Hewitt bids New York farewell in familiar fighting fashion

Thu Sep 3, 2015 11:14pm EDT
Email This Article |
Share This Article
  • Facebook
  • LinkedIn
  • Twitter
| Print This Article | Single Page
[-] Text [+]

By Steve Keating

NEW YORK (Reuters) - Lleyton Hewitt waved goodbye to the U.S. Open on Thursday, the tenacious Australian dragged kicking and screaming to the Flushing Meadows exit by countryman Bernard Tomic.

A player who constructed a career around a relentless fighting spirit that became his calling card, Hewitt was never going to leave the U.S. Open without a struggle and went down swinging until the very end, falling 6-3 6-2 3-6 5-7 7-5.

"I left it all out there again," said Hewitt, a two-time grand slam winner. "A great atmosphere, it was nice to be able to turn it into a decent match."

Set to retire after next year's Australian Open, Hewitt may have lost a step and his groundstrokes are not as ferocious as they once were but the 34-year-old showed he has lost none of his combativeness during an enthralling three hour, 27 minute second round slugfest.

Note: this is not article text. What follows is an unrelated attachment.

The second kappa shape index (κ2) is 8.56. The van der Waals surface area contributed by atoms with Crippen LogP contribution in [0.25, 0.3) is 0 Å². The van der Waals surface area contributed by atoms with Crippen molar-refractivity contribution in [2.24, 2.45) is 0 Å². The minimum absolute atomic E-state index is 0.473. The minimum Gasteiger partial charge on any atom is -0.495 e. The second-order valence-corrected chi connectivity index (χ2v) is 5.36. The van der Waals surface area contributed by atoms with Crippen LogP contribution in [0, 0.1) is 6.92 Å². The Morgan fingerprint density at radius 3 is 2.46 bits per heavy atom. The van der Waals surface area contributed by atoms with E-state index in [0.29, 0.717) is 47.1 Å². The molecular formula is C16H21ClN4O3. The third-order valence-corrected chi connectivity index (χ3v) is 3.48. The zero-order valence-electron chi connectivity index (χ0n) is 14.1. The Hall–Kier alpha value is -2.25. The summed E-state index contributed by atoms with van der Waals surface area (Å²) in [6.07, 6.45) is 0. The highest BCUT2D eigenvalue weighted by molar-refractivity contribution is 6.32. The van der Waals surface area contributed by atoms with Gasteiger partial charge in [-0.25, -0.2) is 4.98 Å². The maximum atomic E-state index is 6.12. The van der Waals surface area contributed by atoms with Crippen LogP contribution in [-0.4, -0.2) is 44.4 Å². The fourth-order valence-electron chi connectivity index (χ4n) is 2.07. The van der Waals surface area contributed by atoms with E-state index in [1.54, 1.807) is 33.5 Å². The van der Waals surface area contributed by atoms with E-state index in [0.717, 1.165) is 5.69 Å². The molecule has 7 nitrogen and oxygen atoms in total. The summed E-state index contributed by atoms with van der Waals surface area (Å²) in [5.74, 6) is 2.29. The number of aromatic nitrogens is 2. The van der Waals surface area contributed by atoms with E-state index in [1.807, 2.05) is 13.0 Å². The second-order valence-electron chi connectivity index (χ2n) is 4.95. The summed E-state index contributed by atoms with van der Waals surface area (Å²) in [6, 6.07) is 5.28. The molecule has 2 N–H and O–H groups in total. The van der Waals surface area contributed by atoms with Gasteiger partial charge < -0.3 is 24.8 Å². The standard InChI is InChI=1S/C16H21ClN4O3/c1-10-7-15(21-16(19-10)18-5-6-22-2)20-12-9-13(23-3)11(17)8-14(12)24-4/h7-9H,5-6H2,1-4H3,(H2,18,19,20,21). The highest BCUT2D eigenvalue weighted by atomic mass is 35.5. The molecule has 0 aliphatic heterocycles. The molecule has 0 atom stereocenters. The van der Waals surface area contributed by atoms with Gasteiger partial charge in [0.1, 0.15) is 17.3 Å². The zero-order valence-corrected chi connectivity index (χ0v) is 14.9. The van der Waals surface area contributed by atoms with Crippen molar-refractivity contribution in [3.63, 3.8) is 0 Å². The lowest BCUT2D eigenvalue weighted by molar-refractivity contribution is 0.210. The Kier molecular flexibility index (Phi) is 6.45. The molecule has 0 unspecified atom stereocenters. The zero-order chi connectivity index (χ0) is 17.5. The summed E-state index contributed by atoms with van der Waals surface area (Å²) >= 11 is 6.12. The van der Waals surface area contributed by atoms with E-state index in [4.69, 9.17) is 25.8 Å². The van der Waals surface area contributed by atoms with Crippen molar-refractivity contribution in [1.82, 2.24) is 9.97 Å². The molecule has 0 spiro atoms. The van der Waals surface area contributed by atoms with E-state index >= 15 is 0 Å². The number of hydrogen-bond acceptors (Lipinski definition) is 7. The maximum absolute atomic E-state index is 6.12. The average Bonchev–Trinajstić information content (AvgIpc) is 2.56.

Hewitt gave Tomic, and the other young Australian players who have made headlines for all the wrong reasons in recent weeks, a demonstration of what it takes to be a winner, battling back from two sets down to give his fans one final thrill.

"I'm just very competitive. I pride myself on getting the most out of myself," said Hewitt, who is set to take over as his country's Davis Cup captain and already taken on a mentoring role for some of Australia's young players.

"I was able to somehow find a way. That's what I've been renowned for in my career.

"If I can instill a little bit of that especially into the three promising young guys on the way up, you know, with their games and the weapons they have, then that's just another positive for them."   Continued...

Lleyton Hewitt of Australia waves to fans as he walks off the court following his loss to compatriot Bernard Tomic in their second round match at the U.S. Open Championships tennis tournament in New York, September 3, 2015.  REUTERS/Adrees Latif